DKC2 2-player team icon.png TWO Player Team Two players cooperatively take turns playing through the levels. The first player controls Diddy while the second player does Dixie. Players can change turns by switching the Kongs or by losing their Kong.
DKC2 2-player contest icon.png TWO Player Contest Two players compete to finish the most levels. Like "TWO Player Team", the first player controls Diddy while the second player is Dixie. This mode does not appear in the Game Boy Advance version.
DKC2 music test icon.png Music Test A hidden mode where the player can listen to the game's background themes. The player can reveal and access the mode by pressing Down five times from "TWO Player Contest".
DKC2 cheat mode icon.png Cheat Mode A hidden mode where the player can hit specific combination of buttons to enter a cheat to start off the new game. The player can access this mode by pressing Down another five times from "Music Test". In the Game Boy Advance version, the mode was renamed to "Cheats", and is accessed from the Options sub-menu. The remake features more cheats than the original, each of which has to be spelled out using letters.

Bonus Games[edit]

The Game Boy Advance version features three minigames (more specifically, Bonus Games), which can be accessed from the "Bonus Games" option of the selection menu. The minigames are also in the Kongs' adventure and are hosted by a supporting character. It also includes a time attack mode, which is somewhat a successor to DK Attack from the Game Boy Advance remake of Donkey Kong Country.

Image Name Description
Expresso Racing DKC2 GBA.png Expresso's Racing A mini-game where Expresso races against three other ostriches within one, two, three, four, or five laps. During the Kongs' adventure, Cranky Kong hosts the Bonus Game at his hut in most worlds, each having their own race. Before a race, the Kongs must power up Expresso's stats with Golden Feathers, which gives him a winning chance against his opponents. By completing a race, the Kongs are rewarded with a DK Coin.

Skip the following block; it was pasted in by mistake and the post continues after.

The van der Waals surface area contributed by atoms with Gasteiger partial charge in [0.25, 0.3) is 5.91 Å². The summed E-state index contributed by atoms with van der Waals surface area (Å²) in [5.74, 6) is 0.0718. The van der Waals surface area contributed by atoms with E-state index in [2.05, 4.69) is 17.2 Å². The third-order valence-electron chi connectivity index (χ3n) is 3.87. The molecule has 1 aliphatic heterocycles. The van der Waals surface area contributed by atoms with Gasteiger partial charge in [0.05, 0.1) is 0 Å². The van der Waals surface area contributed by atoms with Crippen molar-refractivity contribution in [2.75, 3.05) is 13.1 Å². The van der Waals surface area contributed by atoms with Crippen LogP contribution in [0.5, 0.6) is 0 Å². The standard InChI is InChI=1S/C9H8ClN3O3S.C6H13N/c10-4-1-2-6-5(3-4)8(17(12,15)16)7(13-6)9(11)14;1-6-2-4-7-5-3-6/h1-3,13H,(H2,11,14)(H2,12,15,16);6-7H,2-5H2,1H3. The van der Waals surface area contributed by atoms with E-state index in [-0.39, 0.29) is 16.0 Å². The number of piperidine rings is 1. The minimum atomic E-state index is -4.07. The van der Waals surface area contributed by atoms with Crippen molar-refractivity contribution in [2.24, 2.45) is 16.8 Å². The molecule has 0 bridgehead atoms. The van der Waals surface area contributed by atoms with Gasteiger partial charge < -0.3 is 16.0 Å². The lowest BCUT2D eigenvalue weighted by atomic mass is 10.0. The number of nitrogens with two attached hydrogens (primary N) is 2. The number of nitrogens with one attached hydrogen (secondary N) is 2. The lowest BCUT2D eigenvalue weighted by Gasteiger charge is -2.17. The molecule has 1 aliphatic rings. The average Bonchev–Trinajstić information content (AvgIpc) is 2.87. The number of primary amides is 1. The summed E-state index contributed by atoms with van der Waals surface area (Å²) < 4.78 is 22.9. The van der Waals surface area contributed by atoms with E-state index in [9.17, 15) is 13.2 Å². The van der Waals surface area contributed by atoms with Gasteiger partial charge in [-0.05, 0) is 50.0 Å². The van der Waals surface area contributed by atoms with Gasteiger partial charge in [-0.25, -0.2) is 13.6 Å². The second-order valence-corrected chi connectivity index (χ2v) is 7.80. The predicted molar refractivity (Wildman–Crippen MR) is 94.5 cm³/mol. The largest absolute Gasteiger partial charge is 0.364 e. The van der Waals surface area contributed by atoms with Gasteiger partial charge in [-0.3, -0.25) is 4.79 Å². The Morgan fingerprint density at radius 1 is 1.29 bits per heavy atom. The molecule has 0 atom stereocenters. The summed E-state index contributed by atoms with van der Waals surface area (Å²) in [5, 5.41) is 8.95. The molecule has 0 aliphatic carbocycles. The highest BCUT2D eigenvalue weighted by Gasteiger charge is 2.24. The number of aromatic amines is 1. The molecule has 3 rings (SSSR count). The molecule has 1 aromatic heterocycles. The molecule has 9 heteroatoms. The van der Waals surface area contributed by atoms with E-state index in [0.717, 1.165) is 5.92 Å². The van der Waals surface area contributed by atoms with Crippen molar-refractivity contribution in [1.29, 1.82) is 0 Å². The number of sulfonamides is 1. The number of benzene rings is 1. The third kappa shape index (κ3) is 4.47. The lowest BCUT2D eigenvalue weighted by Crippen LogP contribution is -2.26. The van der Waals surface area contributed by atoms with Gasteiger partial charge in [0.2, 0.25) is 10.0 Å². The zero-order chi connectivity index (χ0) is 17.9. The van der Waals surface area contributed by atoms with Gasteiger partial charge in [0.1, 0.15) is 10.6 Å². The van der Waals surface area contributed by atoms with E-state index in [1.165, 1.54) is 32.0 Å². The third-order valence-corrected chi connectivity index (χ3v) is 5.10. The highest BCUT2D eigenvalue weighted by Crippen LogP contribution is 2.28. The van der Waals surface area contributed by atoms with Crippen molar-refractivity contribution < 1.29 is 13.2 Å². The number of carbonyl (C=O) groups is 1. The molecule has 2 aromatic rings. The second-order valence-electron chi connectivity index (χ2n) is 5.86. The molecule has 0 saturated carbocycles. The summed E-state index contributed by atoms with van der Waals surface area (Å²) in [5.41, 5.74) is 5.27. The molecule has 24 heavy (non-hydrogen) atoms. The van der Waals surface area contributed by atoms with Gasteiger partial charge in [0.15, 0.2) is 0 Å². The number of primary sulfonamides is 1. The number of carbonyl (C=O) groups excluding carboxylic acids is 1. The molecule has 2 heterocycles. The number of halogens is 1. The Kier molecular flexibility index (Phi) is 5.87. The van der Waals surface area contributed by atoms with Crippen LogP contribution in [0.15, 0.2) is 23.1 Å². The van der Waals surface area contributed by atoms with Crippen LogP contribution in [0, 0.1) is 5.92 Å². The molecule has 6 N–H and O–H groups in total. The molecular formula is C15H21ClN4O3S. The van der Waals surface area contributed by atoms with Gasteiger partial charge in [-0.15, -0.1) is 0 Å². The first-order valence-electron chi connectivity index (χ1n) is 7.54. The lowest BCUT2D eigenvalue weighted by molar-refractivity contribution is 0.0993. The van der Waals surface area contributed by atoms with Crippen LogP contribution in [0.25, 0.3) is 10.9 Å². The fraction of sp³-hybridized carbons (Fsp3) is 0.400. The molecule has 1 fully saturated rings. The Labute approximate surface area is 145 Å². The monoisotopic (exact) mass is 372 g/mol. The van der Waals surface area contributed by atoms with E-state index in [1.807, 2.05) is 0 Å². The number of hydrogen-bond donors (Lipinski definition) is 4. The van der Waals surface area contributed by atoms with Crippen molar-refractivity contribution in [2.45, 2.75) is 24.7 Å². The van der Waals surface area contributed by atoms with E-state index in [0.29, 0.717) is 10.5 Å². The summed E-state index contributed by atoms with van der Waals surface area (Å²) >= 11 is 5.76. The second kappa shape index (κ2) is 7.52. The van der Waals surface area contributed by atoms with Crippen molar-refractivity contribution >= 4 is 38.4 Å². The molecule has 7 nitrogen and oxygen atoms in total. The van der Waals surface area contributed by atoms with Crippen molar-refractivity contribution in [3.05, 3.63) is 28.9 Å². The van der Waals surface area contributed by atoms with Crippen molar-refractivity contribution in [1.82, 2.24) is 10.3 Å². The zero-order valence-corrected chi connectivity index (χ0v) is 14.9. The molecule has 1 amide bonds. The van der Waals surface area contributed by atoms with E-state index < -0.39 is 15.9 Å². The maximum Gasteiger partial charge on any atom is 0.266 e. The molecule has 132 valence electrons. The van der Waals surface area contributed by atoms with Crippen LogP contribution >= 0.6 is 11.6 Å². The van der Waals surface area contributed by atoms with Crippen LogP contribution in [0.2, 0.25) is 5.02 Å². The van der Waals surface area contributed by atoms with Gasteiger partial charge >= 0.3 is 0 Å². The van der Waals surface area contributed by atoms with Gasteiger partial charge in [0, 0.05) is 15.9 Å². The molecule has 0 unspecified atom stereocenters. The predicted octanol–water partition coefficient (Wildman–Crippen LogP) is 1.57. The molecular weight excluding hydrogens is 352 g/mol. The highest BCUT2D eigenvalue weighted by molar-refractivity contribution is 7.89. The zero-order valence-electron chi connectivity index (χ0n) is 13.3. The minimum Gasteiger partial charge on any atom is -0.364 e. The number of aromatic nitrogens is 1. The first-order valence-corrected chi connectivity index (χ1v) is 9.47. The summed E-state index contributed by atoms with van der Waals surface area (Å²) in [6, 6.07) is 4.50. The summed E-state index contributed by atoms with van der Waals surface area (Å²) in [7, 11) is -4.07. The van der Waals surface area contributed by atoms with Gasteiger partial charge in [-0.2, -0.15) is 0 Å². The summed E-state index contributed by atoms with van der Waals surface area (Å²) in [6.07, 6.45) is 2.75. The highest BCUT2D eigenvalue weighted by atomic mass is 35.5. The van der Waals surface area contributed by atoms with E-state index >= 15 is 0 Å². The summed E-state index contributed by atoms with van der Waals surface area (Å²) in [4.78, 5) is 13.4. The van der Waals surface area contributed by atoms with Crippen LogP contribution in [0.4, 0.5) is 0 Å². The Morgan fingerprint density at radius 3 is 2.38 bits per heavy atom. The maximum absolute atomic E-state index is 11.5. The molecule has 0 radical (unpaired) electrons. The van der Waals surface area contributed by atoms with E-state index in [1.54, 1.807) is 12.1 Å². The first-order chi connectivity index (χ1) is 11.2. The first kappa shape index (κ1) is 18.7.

DKC2 GBA Aerial Loop.png Funky's Flights A series of challenges where Diddy or Dixie pilot the Gyrocopter to complete various tasks within three, five, and ten minutes, such as navigating a maze or rescuing a character. During the adventure, Funky hosts a challenge in each world and rewards a DK Coin for each completed challenge.
Bag a Bug DKC2 GBA.png Bag a Bug Diddy or Dixie must catch as many fireflies within a minute while avoiding Klubba from swinging his club at them. During the adventure, if the Kongs play this game, Klubba only rewards them with common items (such as Banana Coins and Extra Life Balloons) instead of a DK Coin.

Diddy's Dash[edit]

Diddy Kong racing through Hot-Head Hop during Diddy's Dash

The Game Boy Advance version has a time attack mode titled Diddy's Dash, just as Donkey Kong Country's Game Boy Advance remake had DK Attack. The player only controls Diddy, who must complete each level as quickly as possible while being tracked by an on-screen timer.


Playable characters[edit]

The game has two main playable characters who work together to save Donkey Kong from the Kremlings.

Image Name Description
Diddy DKC sprite.png Diddy Kong Diddy Kong returns from Donkey Kong Country as the main character of Donkey Kong Country 2. He retains his fast speed, strength, cartwheeling, high jumping, and agility. When he hits an End of Level Target, Diddy performs on his boombox.
Dixie Kong DKC2 sprite.png Dixie Kong Dixie is the girlfriend and sidekick of Diddy, and she is characterized as confident and brave. Dixie is noted for her Helicopter Spin ability, which allows her to glide in midair. If Dixie hits an End of Level Target hard enough, she performs on an electric guitar.

Supporting characters[edit]

Diddy and Dixie are assisted by four members of the Kong Family, two of whom return from Donkey Kong Country and two who debut in the game. There is one Kremling who acts as a supporting character.

Image Name Description
Candy Kong DKC2 GBA.png Candy Kong (Game Boy Advance version only) Candy Kong makes a few cameos in the Game Boy Advance version. She appears near the end of the opening cutscene, is the assistant host of the Bonus Bonanza, and appears with the Kong Family in the "Cast of Characters" part of the ending.
Cranky Kong DKC2 sprite.png Cranky Kong Cranky Kong is the host of the Monkey Museum, the successor to his cabin from Donkey Kong Country. Cranky provides level hints to the Kongs at a fee. In the Game Boy Advance version, the Monkey Museum was renamed to Cranky's Hut, and he also hosts the Expresso's Racing bonus game.
DK DKC2 sprite.png Donkey Kong Donkey Kong is the titular character of the Donkey Kong franchise. In the game's backstory, Donkey Kong was kidnapped and held ransom by Kaptain K. Rool and the Kremlings, who demanded the Kongs give the Banana Hoard to them. Diddy and Dixie go on an adventure to rescue Donkey Kong.